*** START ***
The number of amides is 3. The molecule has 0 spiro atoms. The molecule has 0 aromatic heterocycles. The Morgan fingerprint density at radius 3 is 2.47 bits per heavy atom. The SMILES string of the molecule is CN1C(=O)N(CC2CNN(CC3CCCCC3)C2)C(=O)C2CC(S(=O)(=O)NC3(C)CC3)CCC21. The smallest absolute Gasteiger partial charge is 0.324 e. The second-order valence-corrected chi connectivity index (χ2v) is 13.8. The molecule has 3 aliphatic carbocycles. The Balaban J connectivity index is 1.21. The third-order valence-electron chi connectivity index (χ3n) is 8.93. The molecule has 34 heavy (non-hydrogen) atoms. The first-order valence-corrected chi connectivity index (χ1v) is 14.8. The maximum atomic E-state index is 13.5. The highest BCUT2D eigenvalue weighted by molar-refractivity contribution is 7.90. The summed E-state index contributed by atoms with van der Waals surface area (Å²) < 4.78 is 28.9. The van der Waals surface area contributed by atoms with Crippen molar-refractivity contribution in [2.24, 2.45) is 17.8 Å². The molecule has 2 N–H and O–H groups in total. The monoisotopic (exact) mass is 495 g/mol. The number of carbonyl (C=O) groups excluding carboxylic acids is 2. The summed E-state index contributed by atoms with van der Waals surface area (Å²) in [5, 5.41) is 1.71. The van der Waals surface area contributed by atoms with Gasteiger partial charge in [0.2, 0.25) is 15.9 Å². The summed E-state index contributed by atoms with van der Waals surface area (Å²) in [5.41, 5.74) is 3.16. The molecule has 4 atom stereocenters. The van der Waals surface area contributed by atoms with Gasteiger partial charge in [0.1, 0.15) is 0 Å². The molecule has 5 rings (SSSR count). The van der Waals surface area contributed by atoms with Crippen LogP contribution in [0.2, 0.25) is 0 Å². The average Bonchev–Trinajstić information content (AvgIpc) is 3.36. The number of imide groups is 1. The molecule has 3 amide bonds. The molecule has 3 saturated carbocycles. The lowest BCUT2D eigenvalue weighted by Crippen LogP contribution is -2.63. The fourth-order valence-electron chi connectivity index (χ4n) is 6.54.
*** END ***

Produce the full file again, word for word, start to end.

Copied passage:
The number of amides is 3. The molecule has 0 spiro atoms. The molecule has 0 aromatic heterocycles. The Morgan fingerprint density at radius 3 is 2.47 bits per heavy atom. The SMILES string of the molecule is CN1C(=O)N(CC2CNN(CC3CCCCC3)C2)C(=O)C2CC(S(=O)(=O)NC3(C)CC3)CCC21. The smallest absolute Gasteiger partial charge is 0.324 e. The second-order valence-corrected chi connectivity index (χ2v) is 13.8. The molecule has 3 aliphatic carbocycles. The Balaban J connectivity index is 1.21. The third-order valence-electron chi connectivity index (χ3n) is 8.93. The molecule has 34 heavy (non-hydrogen) atoms. The first-order valence-corrected chi connectivity index (χ1v) is 14.8. The maximum atomic E-state index is 13.5. The highest BCUT2D eigenvalue weighted by molar-refractivity contribution is 7.90. The summed E-state index contributed by atoms with van der Waals surface area (Å²) < 4.78 is 28.9. The van der Waals surface area contributed by atoms with Crippen molar-refractivity contribution in [2.24, 2.45) is 17.8 Å². The molecule has 2 N–H and O–H groups in total. The monoisotopic (exact) mass is 495 g/mol. The number of carbonyl (C=O) groups excluding carboxylic acids is 2. The summed E-state index contributed by atoms with van der Waals surface area (Å²) in [5, 5.41) is 1.71. The van der Waals surface area contributed by atoms with Gasteiger partial charge in [0.2, 0.25) is 15.9 Å². The summed E-state index contributed by atoms with van der Waals surface area (Å²) in [5.41, 5.74) is 3.16. The molecule has 4 atom stereocenters. The van der Waals surface area contributed by atoms with Gasteiger partial charge in [0.1, 0.15) is 0 Å². The molecule has 5 rings (SSSR count). The van der Waals surface area contributed by atoms with Crippen LogP contribution in [0.2, 0.25) is 0 Å². The average Bonchev–Trinajstić information content (AvgIpc) is 3.36. The number of imide groups is 1. The molecule has 3 amide bonds. The molecule has 3 saturated carbocycles. The lowest BCUT2D eigenvalue weighted by Crippen LogP contribution is -2.63. The fourth-order valence-electron chi connectivity index (χ4n) is 6.54.